The session started off really well, but by 10:00 it died away and, despite a nice final throw of Lesser Whitethroat, Whitethroat and Great Spotted Woodpecker, it was a slightly disappointing end result. We had one each of recently fledged juvenile Blackbird and Robin. The list for the session was: Great Spotted Woodpecker 1; Treecreeper (1); Blue Tit (1); Long-tailed Tit 1; Wren 1; Dunnock (3); Robin 2(1); Blackbird 2; Cetti's Warbler (2); Blackcap 5(1); Garden Warbler 6(3); Whitethroat 1; Lesser Whitethroat 2; Chiffchaff 1(4); Willow Warbler 3(1); Goldfinch 1; Bullfinch 1(2); Reed Bunting 1. Totals: 28 ringed from 14 species and 19 retrapped from 10 species. Somewhat frustratingly, we saw and heard both Sedge and Reed Warbler - but they avoided our nets this week.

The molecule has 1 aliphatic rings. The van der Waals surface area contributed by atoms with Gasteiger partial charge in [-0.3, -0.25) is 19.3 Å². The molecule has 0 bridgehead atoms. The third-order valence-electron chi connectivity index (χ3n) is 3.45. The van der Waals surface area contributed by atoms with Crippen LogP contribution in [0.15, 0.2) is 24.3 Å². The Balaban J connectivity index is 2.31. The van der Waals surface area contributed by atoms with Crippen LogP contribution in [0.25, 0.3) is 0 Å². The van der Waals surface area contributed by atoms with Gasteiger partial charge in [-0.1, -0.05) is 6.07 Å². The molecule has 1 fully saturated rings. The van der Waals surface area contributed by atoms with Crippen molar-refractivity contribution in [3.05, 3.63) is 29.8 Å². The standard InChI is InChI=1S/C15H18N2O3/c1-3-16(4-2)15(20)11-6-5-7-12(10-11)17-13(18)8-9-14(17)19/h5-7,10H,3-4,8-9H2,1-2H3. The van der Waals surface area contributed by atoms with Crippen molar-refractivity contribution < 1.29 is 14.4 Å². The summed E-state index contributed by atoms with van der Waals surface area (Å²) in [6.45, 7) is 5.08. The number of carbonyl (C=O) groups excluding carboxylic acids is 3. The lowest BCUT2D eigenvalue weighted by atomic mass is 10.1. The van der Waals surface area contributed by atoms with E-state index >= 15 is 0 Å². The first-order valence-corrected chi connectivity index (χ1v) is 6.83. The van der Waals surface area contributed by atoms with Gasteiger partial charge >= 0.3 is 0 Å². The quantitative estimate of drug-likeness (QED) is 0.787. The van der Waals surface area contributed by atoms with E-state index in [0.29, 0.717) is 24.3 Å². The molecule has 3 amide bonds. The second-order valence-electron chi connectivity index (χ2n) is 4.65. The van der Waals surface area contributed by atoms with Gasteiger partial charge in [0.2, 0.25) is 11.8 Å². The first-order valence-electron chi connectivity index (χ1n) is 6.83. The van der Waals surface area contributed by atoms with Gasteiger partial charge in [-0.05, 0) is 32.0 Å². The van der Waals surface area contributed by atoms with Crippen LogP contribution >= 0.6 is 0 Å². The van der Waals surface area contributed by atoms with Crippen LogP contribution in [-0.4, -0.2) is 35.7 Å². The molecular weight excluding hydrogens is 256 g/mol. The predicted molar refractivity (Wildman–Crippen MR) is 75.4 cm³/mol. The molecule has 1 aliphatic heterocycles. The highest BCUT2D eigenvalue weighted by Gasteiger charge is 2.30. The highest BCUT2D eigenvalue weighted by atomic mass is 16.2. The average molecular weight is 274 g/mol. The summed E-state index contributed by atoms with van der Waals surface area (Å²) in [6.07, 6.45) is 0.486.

There was a massive emergence of Common Blue damselflies this morning and they were finding our nets a useful spot to hang out, rest and warm up in the sun.  The trout were leaping out of the water almost continuously: big fish leaping vertically out of the water before landing back in with a massive splash. Tom Daley they aren't: more Peter Kay / John Smith.  It was quite amusing watching one soul in a boat in the middle of the lake attempting to catch trout that were busy attempting to catch the insects that were emerging from the water and leaping out of the water all around him,  He did eventually catch one. so not a completely wasted morning for him. One gentleman photographer, who was delighted to have had the opportunity to photograph both Lesser Whitethroat and Whitethroat up close, and to get an identification lesson as well, came back to show me some of the dragons he had photographed: 4-Spotted Chaser and Downy Emerald. This was the first time I had seen anything of the latter - and I was delighted to see a couple for myself as I went into Sandpool, heading for the exit.  The final sight, before exiting Sandpool Farm, was a pair of Hobby displaying over the trees: my first for the year, so a lovely end to the session. ST / JC